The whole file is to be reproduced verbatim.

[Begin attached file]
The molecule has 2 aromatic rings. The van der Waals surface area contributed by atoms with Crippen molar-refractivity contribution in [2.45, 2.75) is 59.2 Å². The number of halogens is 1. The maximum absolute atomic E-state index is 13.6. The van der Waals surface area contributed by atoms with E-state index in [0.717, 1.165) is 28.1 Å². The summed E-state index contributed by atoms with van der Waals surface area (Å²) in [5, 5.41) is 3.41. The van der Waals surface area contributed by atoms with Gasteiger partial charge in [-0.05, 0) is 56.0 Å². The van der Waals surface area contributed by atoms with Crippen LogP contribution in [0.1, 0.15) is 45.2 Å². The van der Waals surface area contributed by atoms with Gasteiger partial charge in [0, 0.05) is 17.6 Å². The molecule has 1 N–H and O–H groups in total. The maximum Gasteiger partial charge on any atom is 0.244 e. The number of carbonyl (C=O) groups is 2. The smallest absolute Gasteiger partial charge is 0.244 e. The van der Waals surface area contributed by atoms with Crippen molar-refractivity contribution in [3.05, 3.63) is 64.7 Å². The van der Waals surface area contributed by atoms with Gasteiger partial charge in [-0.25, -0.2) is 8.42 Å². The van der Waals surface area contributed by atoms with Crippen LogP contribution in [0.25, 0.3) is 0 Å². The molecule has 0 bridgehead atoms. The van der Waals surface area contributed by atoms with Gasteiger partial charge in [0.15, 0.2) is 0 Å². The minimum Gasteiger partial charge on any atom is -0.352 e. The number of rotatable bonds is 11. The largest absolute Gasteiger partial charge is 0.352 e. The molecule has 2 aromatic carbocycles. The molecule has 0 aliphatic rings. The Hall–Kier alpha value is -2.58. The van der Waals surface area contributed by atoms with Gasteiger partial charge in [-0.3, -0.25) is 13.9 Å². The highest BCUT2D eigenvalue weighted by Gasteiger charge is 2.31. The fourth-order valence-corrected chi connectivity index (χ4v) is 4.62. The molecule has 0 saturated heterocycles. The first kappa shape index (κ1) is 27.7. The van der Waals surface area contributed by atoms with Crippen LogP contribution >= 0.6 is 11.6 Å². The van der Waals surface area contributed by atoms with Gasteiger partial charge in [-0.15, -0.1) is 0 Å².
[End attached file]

The molecule has 2 aromatic rings. The van der Waals surface area contributed by atoms with Crippen molar-refractivity contribution in [2.45, 2.75) is 59.2 Å². The number of halogens is 1. The maximum absolute atomic E-state index is 13.6. The van der Waals surface area contributed by atoms with E-state index in [0.717, 1.165) is 28.1 Å². The summed E-state index contributed by atoms with van der Waals surface area (Å²) in [5, 5.41) is 3.41. The van der Waals surface area contributed by atoms with Gasteiger partial charge in [-0.05, 0) is 56.0 Å². The van der Waals surface area contributed by atoms with Crippen LogP contribution in [0.1, 0.15) is 45.2 Å². The van der Waals surface area contributed by atoms with Gasteiger partial charge in [0, 0.05) is 17.6 Å². The molecule has 1 N–H and O–H groups in total. The maximum Gasteiger partial charge on any atom is 0.244 e. The number of carbonyl (C=O) groups is 2. The smallest absolute Gasteiger partial charge is 0.244 e. The van der Waals surface area contributed by atoms with Crippen molar-refractivity contribution in [3.05, 3.63) is 64.7 Å². The van der Waals surface area contributed by atoms with Gasteiger partial charge in [-0.25, -0.2) is 8.42 Å². The van der Waals surface area contributed by atoms with Crippen LogP contribution in [0.25, 0.3) is 0 Å². The molecule has 0 bridgehead atoms. The van der Waals surface area contributed by atoms with Gasteiger partial charge in [0.15, 0.2) is 0 Å². The minimum Gasteiger partial charge on any atom is -0.352 e. The number of rotatable bonds is 11. The largest absolute Gasteiger partial charge is 0.352 e. The molecule has 2 aromatic carbocycles. The molecule has 0 aliphatic rings. The Hall–Kier alpha value is -2.58. The van der Waals surface area contributed by atoms with Gasteiger partial charge in [-0.3, -0.25) is 13.9 Å². The highest BCUT2D eigenvalue weighted by Gasteiger charge is 2.31. The fourth-order valence-corrected chi connectivity index (χ4v) is 4.62. The molecule has 0 saturated heterocycles. The first kappa shape index (κ1) is 27.7. The van der Waals surface area contributed by atoms with Crippen LogP contribution >= 0.6 is 11.6 Å². The van der Waals surface area contributed by atoms with Gasteiger partial charge in [-0.15, -0.1) is 0 Å².